Risk Culture and Health Care Leadership

We’ve all had a roller coaster ride through financial uncertainty as a result of the recent housing and market collapses. As a result, we are much more attuned to thinking about risk – at least to financial risk. But as healthcare leaders, we face a risk that is not on its face financial on a daily basis. In their May 12 article, What’s Your Company’s Risk Culture? posted on BusinessWeek.com, John Michael Farrell and Angela Hoon – both at KPMG’s Enterprise Risk Management Services – explore corporate risk culture in a way that is relevant for healthcare leaders and their organizations as well. It’s worth reading and considering in the context of your own leadership experience.

It’s the Risk Culture, Stupid

The authors explain the term “risk culture” as: “…the system of values and behaviors present throughout an organization that shapes risk decisions. Risk culture influences the decisions of management and employees, even if they are not consciously weighing risks and benefits… A company’s risk culture is a critical element that can ensure that “doing the right thing” wins over “doing whatever it takes.””

This definition requires thinking about organizational risk in a context well beyond the strictly quantifiable financial risk we associate with specific transactions or activities that are subject to monetary profit and loss – and to include (in the case of healthcare organizations) everything from personnel management risk to clinical risk to project risk to compliance risk. It also broadens the range of leaders and leadership behaviors that must contribute to effective risk reduction. The organization’s risk culture is what determines how people behave in the absence of clear rules or guidelines in a specific situation.

Do As I Say Not As I…

Farrell and Hoon are quick to point out that a fundamental tenet of risk reduction is consistency in both message and action at the top and middle leadership positions. It’s insufficient to have risk awareness at the senior executive level – there must be communication and consistency about the risk that permeates middle management’s messaging and behaviors in order to be credible to all staff.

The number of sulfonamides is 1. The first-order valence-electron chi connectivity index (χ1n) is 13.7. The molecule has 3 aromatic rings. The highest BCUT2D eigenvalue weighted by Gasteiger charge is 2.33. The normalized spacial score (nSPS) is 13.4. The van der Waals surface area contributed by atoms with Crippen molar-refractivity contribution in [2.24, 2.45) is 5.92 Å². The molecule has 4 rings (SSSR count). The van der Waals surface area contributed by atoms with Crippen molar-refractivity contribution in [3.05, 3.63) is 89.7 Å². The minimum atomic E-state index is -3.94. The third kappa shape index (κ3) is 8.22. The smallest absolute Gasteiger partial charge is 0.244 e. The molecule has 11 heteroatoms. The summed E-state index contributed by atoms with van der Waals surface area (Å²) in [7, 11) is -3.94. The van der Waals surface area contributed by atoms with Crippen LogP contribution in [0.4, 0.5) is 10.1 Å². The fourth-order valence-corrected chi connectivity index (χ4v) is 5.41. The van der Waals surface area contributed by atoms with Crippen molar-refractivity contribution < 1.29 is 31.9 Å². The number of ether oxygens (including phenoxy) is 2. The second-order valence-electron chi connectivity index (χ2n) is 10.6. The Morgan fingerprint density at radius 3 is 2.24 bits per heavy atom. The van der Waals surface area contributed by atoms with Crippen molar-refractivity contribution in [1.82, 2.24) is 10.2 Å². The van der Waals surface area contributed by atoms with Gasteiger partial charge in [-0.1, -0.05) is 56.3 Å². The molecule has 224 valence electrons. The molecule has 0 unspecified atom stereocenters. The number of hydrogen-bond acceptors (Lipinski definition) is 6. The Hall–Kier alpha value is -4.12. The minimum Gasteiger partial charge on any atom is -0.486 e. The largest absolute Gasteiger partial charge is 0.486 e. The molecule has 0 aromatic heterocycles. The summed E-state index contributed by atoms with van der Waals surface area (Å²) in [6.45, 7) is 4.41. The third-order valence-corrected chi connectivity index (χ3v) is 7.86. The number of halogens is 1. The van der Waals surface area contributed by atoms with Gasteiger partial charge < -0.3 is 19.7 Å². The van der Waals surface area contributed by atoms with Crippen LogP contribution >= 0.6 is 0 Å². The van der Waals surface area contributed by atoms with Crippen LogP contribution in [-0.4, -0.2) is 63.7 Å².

And it’s simply not OK to preach risk avoidance but practice it only when convenient or under low-stress conditions – abandoning risk awareness when the heat is turned up. Such as when the ED get busy or when budget pressures are high or when staffing is thin due to call-outs. What you do as a senior or mid-level leader under stress will communicate how people respond to you will behave when the pressure is on them. And their risky behavior may amplify your vulnerability as an accountable leader.

Alignment of Risk and Reward

When we think of risk and reward, it’s usually in the context of investment where more risk yields more reward. In management situations, it’s often the opposite -, especially in health care operations. When managers take on greater risk (in hiring or delegating responsibility) or clinicians and their support staff are pushed to take more risk (work longer hours, see too many patients, function with fewer or less well trained resources, extend provider scopes of practice, use outdated systems, etc.) that greater exposure predictably leads to poor outcomes or compliance violations.

In our organization’s reward comes from taking less, rather than more risk. If the culture overvalues short-term measures of productivity, efficiency, or expediency at the expense of sound risk avoidance practices it’s only a matter of time before an untoward event will occur. As a leader you are responsible for sending unambiguous messages about the degree of flexibility you will tolerate in risk management – even under extraordinary conditions.

Beyond the Obvious

The authors encourage leaders to broadly consider how risk is positioned within, and beyond, the organization to ensure the desired risk culture is optimally established and communicated. This includes paying close attention to how expectations about risk management are communicated; determining how risk expectations for vendors are to be managed; and developing approaches to evaluating risk-taking attitudes in prospective employees and partners.

In the end, Farrell and Hoon remind us that leaders have a significant influence on, and responsibility for, determining the organization’s risk culture: “Once leadership starts on the right path–and stays on it–the organization will slowly but surely follow.” It’s up to you, healthcare leaders.